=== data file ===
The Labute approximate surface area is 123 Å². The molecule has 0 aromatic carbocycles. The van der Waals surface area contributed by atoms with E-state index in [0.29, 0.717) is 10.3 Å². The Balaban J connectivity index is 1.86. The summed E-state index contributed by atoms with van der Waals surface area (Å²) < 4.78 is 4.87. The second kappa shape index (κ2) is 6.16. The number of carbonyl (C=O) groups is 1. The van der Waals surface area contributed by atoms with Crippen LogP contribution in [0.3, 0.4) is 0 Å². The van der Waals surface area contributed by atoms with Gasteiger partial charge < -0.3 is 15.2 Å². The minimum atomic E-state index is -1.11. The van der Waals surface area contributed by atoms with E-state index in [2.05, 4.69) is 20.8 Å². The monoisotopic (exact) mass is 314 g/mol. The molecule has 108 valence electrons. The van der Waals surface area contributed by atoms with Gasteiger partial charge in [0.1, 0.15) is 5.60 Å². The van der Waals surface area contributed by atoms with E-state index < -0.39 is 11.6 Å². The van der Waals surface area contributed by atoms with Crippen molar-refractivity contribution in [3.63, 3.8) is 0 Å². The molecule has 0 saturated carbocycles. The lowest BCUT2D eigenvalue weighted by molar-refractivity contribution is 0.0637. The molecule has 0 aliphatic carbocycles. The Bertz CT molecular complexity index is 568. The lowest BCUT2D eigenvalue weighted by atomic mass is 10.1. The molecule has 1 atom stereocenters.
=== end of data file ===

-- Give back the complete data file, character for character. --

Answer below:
The Labute approximate surface area is 123 Å². The molecule has 0 aromatic carbocycles. The van der Waals surface area contributed by atoms with E-state index in [0.29, 0.717) is 10.3 Å². The Balaban J connectivity index is 1.86. The summed E-state index contributed by atoms with van der Waals surface area (Å²) < 4.78 is 4.87. The second kappa shape index (κ2) is 6.16. The number of carbonyl (C=O) groups is 1. The van der Waals surface area contributed by atoms with Crippen LogP contribution in [0.3, 0.4) is 0 Å². The van der Waals surface area contributed by atoms with Gasteiger partial charge < -0.3 is 15.2 Å². The minimum atomic E-state index is -1.11. The van der Waals surface area contributed by atoms with E-state index in [2.05, 4.69) is 20.8 Å². The monoisotopic (exact) mass is 314 g/mol. The molecule has 108 valence electrons. The van der Waals surface area contributed by atoms with Gasteiger partial charge in [0.1, 0.15) is 5.60 Å². The van der Waals surface area contributed by atoms with E-state index < -0.39 is 11.6 Å². The van der Waals surface area contributed by atoms with Crippen molar-refractivity contribution in [3.63, 3.8) is 0 Å². The molecule has 0 saturated carbocycles. The lowest BCUT2D eigenvalue weighted by molar-refractivity contribution is 0.0637. The molecule has 0 aliphatic carbocycles. The Bertz CT molecular complexity index is 568. The lowest BCUT2D eigenvalue weighted by atomic mass is 10.1. The molecule has 1 atom stereocenters.